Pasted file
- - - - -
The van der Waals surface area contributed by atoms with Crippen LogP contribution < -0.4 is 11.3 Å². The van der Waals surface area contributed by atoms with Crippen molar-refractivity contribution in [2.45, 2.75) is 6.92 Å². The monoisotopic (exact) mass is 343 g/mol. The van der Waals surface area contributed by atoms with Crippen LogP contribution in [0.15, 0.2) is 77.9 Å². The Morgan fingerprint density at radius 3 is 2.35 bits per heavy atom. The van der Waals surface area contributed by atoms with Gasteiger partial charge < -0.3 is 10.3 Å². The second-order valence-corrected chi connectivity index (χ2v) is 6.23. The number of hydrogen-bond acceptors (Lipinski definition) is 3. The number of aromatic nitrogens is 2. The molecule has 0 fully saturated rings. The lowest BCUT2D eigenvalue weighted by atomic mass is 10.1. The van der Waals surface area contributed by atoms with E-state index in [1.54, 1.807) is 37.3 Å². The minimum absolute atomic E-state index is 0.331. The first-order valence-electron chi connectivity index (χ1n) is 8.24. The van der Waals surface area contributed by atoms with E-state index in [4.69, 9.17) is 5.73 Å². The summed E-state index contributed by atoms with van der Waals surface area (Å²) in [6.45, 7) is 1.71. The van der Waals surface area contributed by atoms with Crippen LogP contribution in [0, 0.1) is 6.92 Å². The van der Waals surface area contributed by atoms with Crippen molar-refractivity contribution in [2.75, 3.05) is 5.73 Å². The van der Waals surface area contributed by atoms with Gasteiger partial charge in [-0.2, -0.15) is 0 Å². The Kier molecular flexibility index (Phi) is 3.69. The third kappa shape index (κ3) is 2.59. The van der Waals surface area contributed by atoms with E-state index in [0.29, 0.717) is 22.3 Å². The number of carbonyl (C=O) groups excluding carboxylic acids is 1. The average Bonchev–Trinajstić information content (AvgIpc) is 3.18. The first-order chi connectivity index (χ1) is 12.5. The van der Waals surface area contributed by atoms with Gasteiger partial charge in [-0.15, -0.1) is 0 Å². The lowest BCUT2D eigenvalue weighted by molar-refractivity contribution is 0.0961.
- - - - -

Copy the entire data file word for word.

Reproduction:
The van der Waals surface area contributed by atoms with Crippen LogP contribution < -0.4 is 11.3 Å². The van der Waals surface area contributed by atoms with Crippen molar-refractivity contribution in [2.45, 2.75) is 6.92 Å². The monoisotopic (exact) mass is 343 g/mol. The van der Waals surface area contributed by atoms with Crippen LogP contribution in [0.15, 0.2) is 77.9 Å². The Morgan fingerprint density at radius 3 is 2.35 bits per heavy atom. The van der Waals surface area contributed by atoms with Gasteiger partial charge < -0.3 is 10.3 Å². The second-order valence-corrected chi connectivity index (χ2v) is 6.23. The number of hydrogen-bond acceptors (Lipinski definition) is 3. The number of aromatic nitrogens is 2. The molecule has 0 fully saturated rings. The lowest BCUT2D eigenvalue weighted by atomic mass is 10.1. The van der Waals surface area contributed by atoms with E-state index in [1.54, 1.807) is 37.3 Å². The minimum absolute atomic E-state index is 0.331. The first-order valence-electron chi connectivity index (χ1n) is 8.24. The van der Waals surface area contributed by atoms with E-state index in [4.69, 9.17) is 5.73 Å². The summed E-state index contributed by atoms with van der Waals surface area (Å²) in [6.45, 7) is 1.71. The van der Waals surface area contributed by atoms with Crippen LogP contribution in [0, 0.1) is 6.92 Å². The van der Waals surface area contributed by atoms with Crippen molar-refractivity contribution in [2.75, 3.05) is 5.73 Å². The van der Waals surface area contributed by atoms with Gasteiger partial charge in [-0.2, -0.15) is 0 Å². The Kier molecular flexibility index (Phi) is 3.69. The third kappa shape index (κ3) is 2.59. The van der Waals surface area contributed by atoms with E-state index in [0.29, 0.717) is 22.3 Å². The number of carbonyl (C=O) groups excluding carboxylic acids is 1. The average Bonchev–Trinajstić information content (AvgIpc) is 3.18. The first-order chi connectivity index (χ1) is 12.5. The van der Waals surface area contributed by atoms with Gasteiger partial charge in [-0.15, -0.1) is 0 Å². The lowest BCUT2D eigenvalue weighted by molar-refractivity contribution is 0.0961.